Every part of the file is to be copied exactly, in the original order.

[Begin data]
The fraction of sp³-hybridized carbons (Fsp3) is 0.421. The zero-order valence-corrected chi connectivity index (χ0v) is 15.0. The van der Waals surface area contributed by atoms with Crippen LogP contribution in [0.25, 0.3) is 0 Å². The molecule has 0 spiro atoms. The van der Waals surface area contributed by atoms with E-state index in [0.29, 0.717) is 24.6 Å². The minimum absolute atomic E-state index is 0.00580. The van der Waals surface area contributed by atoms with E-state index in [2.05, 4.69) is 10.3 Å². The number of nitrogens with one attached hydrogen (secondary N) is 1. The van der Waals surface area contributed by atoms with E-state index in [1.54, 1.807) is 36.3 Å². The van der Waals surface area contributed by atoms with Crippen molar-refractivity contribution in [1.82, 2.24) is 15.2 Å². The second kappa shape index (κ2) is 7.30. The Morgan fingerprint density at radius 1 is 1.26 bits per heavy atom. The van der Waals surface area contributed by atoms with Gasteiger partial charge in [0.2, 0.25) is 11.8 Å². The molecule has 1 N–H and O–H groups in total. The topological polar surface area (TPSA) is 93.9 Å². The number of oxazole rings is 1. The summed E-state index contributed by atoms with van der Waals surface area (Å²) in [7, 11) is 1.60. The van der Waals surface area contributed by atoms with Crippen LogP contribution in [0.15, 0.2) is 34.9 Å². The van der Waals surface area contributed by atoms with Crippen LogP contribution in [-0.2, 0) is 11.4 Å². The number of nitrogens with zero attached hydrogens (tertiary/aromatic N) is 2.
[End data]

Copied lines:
The fraction of sp³-hybridized carbons (Fsp3) is 0.421. The zero-order valence-corrected chi connectivity index (χ0v) is 15.0. The van der Waals surface area contributed by atoms with Crippen LogP contribution in [0.25, 0.3) is 0 Å². The molecule has 0 spiro atoms. The van der Waals surface area contributed by atoms with E-state index in [0.29, 0.717) is 24.6 Å². The minimum absolute atomic E-state index is 0.00580. The van der Waals surface area contributed by atoms with E-state index in [2.05, 4.69) is 10.3 Å². The number of nitrogens with one attached hydrogen (secondary N) is 1. The van der Waals surface area contributed by atoms with E-state index in [1.54, 1.807) is 36.3 Å². The van der Waals surface area contributed by atoms with Crippen molar-refractivity contribution in [1.82, 2.24) is 15.2 Å². The second kappa shape index (κ2) is 7.30. The Morgan fingerprint density at radius 1 is 1.26 bits per heavy atom. The van der Waals surface area contributed by atoms with Gasteiger partial charge in [0.2, 0.25) is 11.8 Å². The molecule has 1 N–H and O–H groups in total. The topological polar surface area (TPSA) is 93.9 Å². The number of oxazole rings is 1. The summed E-state index contributed by atoms with van der Waals surface area (Å²) in [7, 11) is 1.60. The van der Waals surface area contributed by atoms with Crippen LogP contribution in [0.15, 0.2) is 34.9 Å². The van der Waals surface area contributed by atoms with Crippen LogP contribution in [-0.2, 0) is 11.4 Å². The number of nitrogens with zero attached hydrogens (tertiary/aromatic N) is 2.